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Part 2: Knowing which asset information is most important

Getting the right information to effectively manage public assets: Lessons from local authorities.

In this Part, we discuss:

Summary of our findings

The five local authorities understood the relationship between their assets and the services they deliver. However, they need to improve how they identify and prioritise gathering information about their most important assets. Prioritising the most important assets will help the five local authorities to use their limited resources to best effect.

The five local authorities had identified the right types of information they needed to gather, record, and retain. They also understood how this information helped them know more about the actual condition of their assets, what they needed for day-to-day asset management, and how the information could support them to make well-informed decisions about maintaining and replacing their assets.

Local authorities need to identify which assets matter most

We expected the five local authorities to understand how their assets, and the services that they provide, contribute to positive outcomes for their communities. We also expected the local authorities to use this knowledge when identifying and prioritising gathering information about their most important assets.

The relationship between services and assets and positive outcomes for communities

The five local authorities understood how the services that their assets provide support their communities, which was demonstrated in their strategic documents and other publicly available information. Staff from local authorities described how their asset management and information roles contributed to providing positive community outcomes.

Dunedin City Council demonstrated the relationship succinctly in its strategic documents. The Council explained the relationship between the overall good public health outcomes it works towards and asset types, such as those that provide drinking water and solid waste services. Making these connections clear to the public does not need to be complex or require high levels of detail.

Tauranga City Council also clearly understood the relationship and took an approach to asset information that was driven by its strategic needs. The Council understood the value of having high-quality asset information. This was reinforced to staff when they were involved in identifying and agreeing on what the asset information would be used for.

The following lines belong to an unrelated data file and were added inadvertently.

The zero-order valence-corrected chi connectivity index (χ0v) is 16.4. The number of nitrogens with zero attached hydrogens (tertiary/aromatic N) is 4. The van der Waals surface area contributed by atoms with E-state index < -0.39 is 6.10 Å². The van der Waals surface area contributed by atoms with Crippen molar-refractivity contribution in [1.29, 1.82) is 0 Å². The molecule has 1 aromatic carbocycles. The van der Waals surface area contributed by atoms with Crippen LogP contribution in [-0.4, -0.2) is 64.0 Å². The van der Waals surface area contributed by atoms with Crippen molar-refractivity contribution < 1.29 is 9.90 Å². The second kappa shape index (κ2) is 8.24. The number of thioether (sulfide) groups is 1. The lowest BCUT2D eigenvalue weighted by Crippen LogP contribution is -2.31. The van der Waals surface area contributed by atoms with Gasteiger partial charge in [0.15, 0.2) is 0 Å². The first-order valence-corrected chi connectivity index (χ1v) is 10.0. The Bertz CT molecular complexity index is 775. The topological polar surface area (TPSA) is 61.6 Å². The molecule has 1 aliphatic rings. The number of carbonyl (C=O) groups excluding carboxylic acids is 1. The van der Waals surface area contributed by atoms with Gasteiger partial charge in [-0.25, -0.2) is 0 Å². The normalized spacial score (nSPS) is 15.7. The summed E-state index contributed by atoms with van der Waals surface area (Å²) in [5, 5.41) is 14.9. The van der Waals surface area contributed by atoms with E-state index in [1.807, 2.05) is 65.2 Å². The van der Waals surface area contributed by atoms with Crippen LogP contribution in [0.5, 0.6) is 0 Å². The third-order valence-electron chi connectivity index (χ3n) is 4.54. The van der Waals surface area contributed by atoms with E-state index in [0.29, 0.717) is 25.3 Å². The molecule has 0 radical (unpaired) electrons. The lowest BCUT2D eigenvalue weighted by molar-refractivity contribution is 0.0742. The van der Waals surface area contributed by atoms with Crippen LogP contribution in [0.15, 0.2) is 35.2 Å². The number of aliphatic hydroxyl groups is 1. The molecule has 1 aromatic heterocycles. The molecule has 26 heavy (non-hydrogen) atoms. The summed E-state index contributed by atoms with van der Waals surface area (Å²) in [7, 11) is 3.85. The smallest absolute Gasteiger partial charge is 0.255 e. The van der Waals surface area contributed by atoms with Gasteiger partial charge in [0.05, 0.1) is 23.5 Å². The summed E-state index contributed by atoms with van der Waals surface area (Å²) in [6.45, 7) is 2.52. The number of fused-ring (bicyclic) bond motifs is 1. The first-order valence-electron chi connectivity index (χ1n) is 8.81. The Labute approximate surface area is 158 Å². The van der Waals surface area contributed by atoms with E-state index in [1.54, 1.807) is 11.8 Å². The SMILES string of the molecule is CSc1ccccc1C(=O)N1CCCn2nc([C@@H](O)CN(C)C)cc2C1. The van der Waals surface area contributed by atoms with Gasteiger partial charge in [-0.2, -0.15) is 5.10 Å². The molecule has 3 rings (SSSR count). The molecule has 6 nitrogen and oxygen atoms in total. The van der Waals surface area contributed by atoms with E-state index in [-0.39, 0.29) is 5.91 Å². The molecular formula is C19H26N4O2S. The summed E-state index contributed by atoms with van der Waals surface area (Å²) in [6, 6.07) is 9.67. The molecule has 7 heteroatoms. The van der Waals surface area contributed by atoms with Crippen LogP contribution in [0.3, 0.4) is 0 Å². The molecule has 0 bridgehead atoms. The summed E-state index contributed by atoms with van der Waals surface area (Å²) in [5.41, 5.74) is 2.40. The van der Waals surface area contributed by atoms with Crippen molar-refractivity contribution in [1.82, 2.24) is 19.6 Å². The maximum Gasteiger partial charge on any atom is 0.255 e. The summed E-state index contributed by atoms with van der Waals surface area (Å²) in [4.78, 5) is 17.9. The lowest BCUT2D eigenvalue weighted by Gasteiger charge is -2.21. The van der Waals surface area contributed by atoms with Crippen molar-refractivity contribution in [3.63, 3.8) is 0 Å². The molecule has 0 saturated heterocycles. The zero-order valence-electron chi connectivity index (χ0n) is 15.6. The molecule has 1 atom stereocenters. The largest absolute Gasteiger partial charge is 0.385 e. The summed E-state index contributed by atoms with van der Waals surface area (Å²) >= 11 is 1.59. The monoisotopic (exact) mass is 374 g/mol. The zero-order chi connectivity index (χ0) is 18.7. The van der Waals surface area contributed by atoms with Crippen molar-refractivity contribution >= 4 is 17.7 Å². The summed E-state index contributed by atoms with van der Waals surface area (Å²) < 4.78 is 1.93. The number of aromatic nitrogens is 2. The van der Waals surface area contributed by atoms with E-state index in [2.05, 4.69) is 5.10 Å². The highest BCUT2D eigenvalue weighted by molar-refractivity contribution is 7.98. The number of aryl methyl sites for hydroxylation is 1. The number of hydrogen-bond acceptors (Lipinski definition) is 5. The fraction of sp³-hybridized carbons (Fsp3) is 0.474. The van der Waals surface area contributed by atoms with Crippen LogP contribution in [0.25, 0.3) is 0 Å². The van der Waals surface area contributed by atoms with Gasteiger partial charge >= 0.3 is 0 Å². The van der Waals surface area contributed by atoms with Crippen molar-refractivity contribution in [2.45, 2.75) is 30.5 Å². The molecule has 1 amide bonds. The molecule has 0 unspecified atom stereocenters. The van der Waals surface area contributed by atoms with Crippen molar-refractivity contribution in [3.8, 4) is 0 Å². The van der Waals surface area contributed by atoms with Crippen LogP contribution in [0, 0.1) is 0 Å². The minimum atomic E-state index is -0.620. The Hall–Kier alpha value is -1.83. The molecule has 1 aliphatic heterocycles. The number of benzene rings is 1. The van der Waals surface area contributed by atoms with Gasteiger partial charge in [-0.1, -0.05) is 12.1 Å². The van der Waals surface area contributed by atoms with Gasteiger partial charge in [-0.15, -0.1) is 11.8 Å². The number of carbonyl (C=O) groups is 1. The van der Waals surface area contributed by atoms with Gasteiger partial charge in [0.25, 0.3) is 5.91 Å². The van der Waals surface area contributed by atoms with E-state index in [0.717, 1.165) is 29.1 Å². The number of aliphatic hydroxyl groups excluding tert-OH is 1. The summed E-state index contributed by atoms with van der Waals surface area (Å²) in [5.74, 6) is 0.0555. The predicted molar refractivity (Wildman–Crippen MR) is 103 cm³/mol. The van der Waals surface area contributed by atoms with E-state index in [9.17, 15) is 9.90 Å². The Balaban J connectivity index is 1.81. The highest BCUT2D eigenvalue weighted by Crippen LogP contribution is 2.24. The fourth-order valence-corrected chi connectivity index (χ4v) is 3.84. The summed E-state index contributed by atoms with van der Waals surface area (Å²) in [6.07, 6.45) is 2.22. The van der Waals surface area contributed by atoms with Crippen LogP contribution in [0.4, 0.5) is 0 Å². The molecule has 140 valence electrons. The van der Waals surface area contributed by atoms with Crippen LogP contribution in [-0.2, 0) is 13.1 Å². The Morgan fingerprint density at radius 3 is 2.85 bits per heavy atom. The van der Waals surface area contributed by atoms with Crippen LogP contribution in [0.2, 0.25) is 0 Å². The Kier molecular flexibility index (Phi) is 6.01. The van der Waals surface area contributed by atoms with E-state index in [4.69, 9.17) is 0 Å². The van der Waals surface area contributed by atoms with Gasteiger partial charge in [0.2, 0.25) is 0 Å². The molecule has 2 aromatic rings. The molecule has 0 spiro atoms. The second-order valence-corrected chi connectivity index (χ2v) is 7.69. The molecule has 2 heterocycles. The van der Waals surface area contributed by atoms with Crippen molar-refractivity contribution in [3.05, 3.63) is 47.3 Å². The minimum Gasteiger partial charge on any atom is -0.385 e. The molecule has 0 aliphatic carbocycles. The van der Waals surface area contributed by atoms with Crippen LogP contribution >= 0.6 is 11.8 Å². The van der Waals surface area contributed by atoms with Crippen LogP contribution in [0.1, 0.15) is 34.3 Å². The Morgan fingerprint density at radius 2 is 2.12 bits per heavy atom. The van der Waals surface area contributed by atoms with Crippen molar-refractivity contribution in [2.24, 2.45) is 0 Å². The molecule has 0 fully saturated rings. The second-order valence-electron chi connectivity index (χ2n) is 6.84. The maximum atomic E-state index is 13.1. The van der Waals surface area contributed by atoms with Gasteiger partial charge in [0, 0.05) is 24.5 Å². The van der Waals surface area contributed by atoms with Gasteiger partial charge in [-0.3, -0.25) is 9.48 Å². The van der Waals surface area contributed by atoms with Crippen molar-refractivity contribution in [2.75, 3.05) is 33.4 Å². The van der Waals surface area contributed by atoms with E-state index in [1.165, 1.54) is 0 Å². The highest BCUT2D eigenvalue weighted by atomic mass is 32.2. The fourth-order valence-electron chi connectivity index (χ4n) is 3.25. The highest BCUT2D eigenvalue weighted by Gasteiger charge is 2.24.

The five local authorities all drew a connection between their assets and the community outcomes they were working towards. Understanding this connection is important for local authorities to be able to identify the most important assets.

Local authorities need to improve how they identify their most important assets

Local authorities need to know which of their assets are the most important to support the continued delivery of services. If they do not focus their efforts towards their most important assets, they risk not using their limited resources effectively. This could affect the quality of the information that was needed to make important decisions about the assets, which is likely to affect the quality of services provided to communities.

One key way of identifying the most important assets is to assess how critical a local authority's assets are to it continuing to deliver essential services to its community. A criticality assessment of an asset typically evaluates the consequences to the community of the asset failing and the impact of that failure. These consequences are used to help determine where the asset is rated on a scale of higher to lower criticality. An asset with a higher criticality rating is likely to be one of the more important assets to a local authority.

The five local authorities were all at different stages of implementing criticality assessments, which evaluate and identify the criticality of assets. Overall, the five local authorities' level of understanding of which assets were of highest criticality – and therefore were some of the most important assets – was lower than we expected.

Two local authorities were well progressed in developing and implementing criticality assessments for most of their assets. Two other local authorities had recognised that their previous approaches to criticality assessment were lacking and were developing new methodologies. However, they still had some progress to make before the new methodologies could be used. One local authority had documented its intended approach to criticality assessments, but there was little evidence that this was incorporated into how it managed its assets overall.